Background: The usefulness of routine follow-up Magnetic Resonance Imaging (MRI-2) in asymptomatic dogs treated for discospondylitis is unknown. Methods: This cross-sectional retrospective study investigated the features of MRI-2 in a heterogeneous group of dogs treated for discospondylitis, and if these were associated with the presence or absence of clinical signs. After comparing initial MRI (MRI-1) and MRI-2, an observer, blinded to the dog's clinical signs, described the MRI-2 findings. The study population was then divided into symptomatic or asymptomatic at the time of MRI-2. Two separate observers subjectively classified the discospondylitis as active or inactive. Repeatability and interobserver agreement were evaluated. Results: A total of 25 dogs were included. At the time of MRI-2 16 (64%) dogs were asymptomatic and 9 (36%) were symptomatic. Based on MRI-2, 20 (80%) and 18 (72%) out of 25 dogs were considered to have active discospondylitis by the first and second observers, respectively. Interobserver agreement was moderate. No MRI-2 features were associated with the clinical status. The subjective classification of inactive discospondylitis was significantly associated with asymptomatic clinical status, but the classification of active discospondylitis was evenly distributed between groups. Conclusion: This study did not identify a meaningful association between the clinical status of dogs treated for presumptive discospondylitis and MRI-2 results. There were no specific MRI-2 features which were associated with the clinical status.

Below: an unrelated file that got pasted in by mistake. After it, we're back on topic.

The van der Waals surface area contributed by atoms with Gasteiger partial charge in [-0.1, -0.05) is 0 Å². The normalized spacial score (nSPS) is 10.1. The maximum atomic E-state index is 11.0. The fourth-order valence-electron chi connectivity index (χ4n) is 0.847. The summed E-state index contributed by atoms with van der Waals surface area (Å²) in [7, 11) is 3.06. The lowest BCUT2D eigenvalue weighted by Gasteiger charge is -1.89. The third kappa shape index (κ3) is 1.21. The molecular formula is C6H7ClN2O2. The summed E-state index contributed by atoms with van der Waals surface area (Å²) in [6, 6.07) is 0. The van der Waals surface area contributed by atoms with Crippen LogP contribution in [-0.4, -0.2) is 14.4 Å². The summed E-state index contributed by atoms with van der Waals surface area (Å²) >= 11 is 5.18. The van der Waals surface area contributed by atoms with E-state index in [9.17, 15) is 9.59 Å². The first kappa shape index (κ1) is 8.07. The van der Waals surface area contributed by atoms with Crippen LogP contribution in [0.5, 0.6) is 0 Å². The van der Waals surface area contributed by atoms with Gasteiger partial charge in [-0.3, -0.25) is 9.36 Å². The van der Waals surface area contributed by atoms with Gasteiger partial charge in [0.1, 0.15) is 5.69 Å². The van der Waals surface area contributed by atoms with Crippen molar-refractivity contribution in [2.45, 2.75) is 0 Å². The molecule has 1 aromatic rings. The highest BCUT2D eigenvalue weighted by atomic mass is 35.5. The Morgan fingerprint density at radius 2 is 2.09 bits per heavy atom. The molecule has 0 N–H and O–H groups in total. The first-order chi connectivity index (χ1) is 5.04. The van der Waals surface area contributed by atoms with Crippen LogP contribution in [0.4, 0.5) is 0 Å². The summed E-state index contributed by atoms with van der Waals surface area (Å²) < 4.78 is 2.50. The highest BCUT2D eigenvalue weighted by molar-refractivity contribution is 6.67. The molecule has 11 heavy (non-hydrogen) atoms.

Retrospective Preliminary Assessment of Routine Follow-Up Low-Field Magnetic Resonance Imaging in Dogs Presumptively Diagnosed With Discospondylitis

Cherubini G. B.;
2022-01-01

Abstract

Background: The usefulness of routine follow-up Magnetic Resonance Imaging (MRI-2) in asymptomatic dogs treated for discospondylitis is unknown. Methods: This cross-sectional retrospective study investigated the features of MRI-2 in a heterogeneous group of dogs treated for discospondylitis, and if these were associated with the presence or absence of clinical signs. After comparing initial MRI (MRI-1) and MRI-2, an observer, blinded to the dog's clinical signs, described the MRI-2 findings. The study population was then divided into symptomatic or asymptomatic at the time of MRI-2. Two separate observers subjectively classified the discospondylitis as active or inactive. Repeatability and interobserver agreement were evaluated. Results: A total of 25 dogs were included. At the time of MRI-2 16 (64%) dogs were asymptomatic and 9 (36%) were symptomatic. Based on MRI-2, 20 (80%) and 18 (72%) out of 25 dogs were considered to have active discospondylitis by the first and second observers, respectively. Interobserver agreement was moderate. No MRI-2 features were associated with the clinical status. The subjective classification of inactive discospondylitis was significantly associated with asymptomatic clinical status, but the classification of active discospondylitis was evenly distributed between groups. Conclusion: This study did not identify a meaningful association between the clinical status of dogs treated for presumptive discospondylitis and MRI-2 results. There were no specific MRI-2 features which were associated with the clinical status.
2022
de Freitas, M. I.; Vettorato, E.; Scarpante, E.; Cherubini, G. B.; Caine, A.
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Utilizza questo identificativo per citare o creare un link a questo documento: https://hdl.handle.net/11568/1175032
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